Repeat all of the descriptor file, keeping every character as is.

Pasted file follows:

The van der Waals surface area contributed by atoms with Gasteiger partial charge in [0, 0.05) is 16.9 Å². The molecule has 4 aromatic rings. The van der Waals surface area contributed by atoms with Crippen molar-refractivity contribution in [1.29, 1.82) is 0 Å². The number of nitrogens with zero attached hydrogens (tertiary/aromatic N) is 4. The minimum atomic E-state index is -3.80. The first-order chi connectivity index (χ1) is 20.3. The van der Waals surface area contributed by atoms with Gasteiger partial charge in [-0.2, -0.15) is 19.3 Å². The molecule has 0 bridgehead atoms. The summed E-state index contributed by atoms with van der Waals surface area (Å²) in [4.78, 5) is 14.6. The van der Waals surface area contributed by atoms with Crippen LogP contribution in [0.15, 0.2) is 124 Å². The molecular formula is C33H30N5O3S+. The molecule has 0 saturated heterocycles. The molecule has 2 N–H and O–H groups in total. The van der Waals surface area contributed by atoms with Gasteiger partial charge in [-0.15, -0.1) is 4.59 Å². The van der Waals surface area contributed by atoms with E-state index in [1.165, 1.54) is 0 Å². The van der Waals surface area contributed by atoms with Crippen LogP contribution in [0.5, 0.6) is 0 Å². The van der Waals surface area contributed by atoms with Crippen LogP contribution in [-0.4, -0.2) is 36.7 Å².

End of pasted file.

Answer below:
The van der Waals surface area contributed by atoms with Gasteiger partial charge in [0, 0.05) is 16.9 Å². The molecule has 4 aromatic rings. The van der Waals surface area contributed by atoms with Crippen molar-refractivity contribution in [1.29, 1.82) is 0 Å². The number of nitrogens with zero attached hydrogens (tertiary/aromatic N) is 4. The minimum atomic E-state index is -3.80. The first-order chi connectivity index (χ1) is 20.3. The van der Waals surface area contributed by atoms with Gasteiger partial charge in [-0.2, -0.15) is 19.3 Å². The molecule has 0 bridgehead atoms. The summed E-state index contributed by atoms with van der Waals surface area (Å²) in [4.78, 5) is 14.6. The van der Waals surface area contributed by atoms with Crippen LogP contribution in [0.15, 0.2) is 124 Å². The molecular formula is C33H30N5O3S+. The molecule has 0 saturated heterocycles. The molecule has 2 N–H and O–H groups in total. The van der Waals surface area contributed by atoms with Gasteiger partial charge in [-0.15, -0.1) is 4.59 Å². The van der Waals surface area contributed by atoms with E-state index in [1.165, 1.54) is 0 Å². The van der Waals surface area contributed by atoms with Crippen LogP contribution in [0.5, 0.6) is 0 Å². The van der Waals surface area contributed by atoms with Crippen LogP contribution in [-0.4, -0.2) is 36.7 Å².